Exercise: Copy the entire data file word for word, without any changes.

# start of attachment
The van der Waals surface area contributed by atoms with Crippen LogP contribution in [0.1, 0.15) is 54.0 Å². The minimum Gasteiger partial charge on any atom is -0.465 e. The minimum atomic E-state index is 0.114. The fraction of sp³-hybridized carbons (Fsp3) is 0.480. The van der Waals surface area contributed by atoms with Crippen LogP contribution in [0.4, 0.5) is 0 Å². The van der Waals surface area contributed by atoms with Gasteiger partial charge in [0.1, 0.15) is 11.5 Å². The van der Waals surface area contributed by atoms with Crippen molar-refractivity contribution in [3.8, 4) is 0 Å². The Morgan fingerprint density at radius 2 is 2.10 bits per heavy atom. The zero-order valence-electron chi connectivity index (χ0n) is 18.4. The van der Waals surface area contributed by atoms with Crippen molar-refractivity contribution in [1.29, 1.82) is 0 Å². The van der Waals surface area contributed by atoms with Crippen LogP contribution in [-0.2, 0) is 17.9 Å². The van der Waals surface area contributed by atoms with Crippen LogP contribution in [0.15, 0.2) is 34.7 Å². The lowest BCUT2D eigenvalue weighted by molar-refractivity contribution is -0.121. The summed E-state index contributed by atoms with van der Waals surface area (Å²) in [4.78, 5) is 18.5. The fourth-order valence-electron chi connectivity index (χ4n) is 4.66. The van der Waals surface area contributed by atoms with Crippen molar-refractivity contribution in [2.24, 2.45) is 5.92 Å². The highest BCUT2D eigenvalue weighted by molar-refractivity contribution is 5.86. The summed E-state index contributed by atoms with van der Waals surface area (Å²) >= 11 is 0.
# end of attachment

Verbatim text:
The van der Waals surface area contributed by atoms with Crippen LogP contribution in [0.1, 0.15) is 54.0 Å². The minimum Gasteiger partial charge on any atom is -0.465 e. The minimum atomic E-state index is 0.114. The fraction of sp³-hybridized carbons (Fsp3) is 0.480. The van der Waals surface area contributed by atoms with Crippen LogP contribution in [0.4, 0.5) is 0 Å². The van der Waals surface area contributed by atoms with Gasteiger partial charge in [0.1, 0.15) is 11.5 Å². The van der Waals surface area contributed by atoms with Crippen molar-refractivity contribution in [3.8, 4) is 0 Å². The Morgan fingerprint density at radius 2 is 2.10 bits per heavy atom. The zero-order valence-electron chi connectivity index (χ0n) is 18.4. The van der Waals surface area contributed by atoms with Crippen molar-refractivity contribution in [1.29, 1.82) is 0 Å². The van der Waals surface area contributed by atoms with Crippen LogP contribution in [-0.2, 0) is 17.9 Å². The van der Waals surface area contributed by atoms with Crippen LogP contribution in [0.15, 0.2) is 34.7 Å². The lowest BCUT2D eigenvalue weighted by molar-refractivity contribution is -0.121. The summed E-state index contributed by atoms with van der Waals surface area (Å²) in [4.78, 5) is 18.5. The fourth-order valence-electron chi connectivity index (χ4n) is 4.66. The van der Waals surface area contributed by atoms with Crippen molar-refractivity contribution in [2.24, 2.45) is 5.92 Å². The highest BCUT2D eigenvalue weighted by molar-refractivity contribution is 5.86. The summed E-state index contributed by atoms with van der Waals surface area (Å²) >= 11 is 0.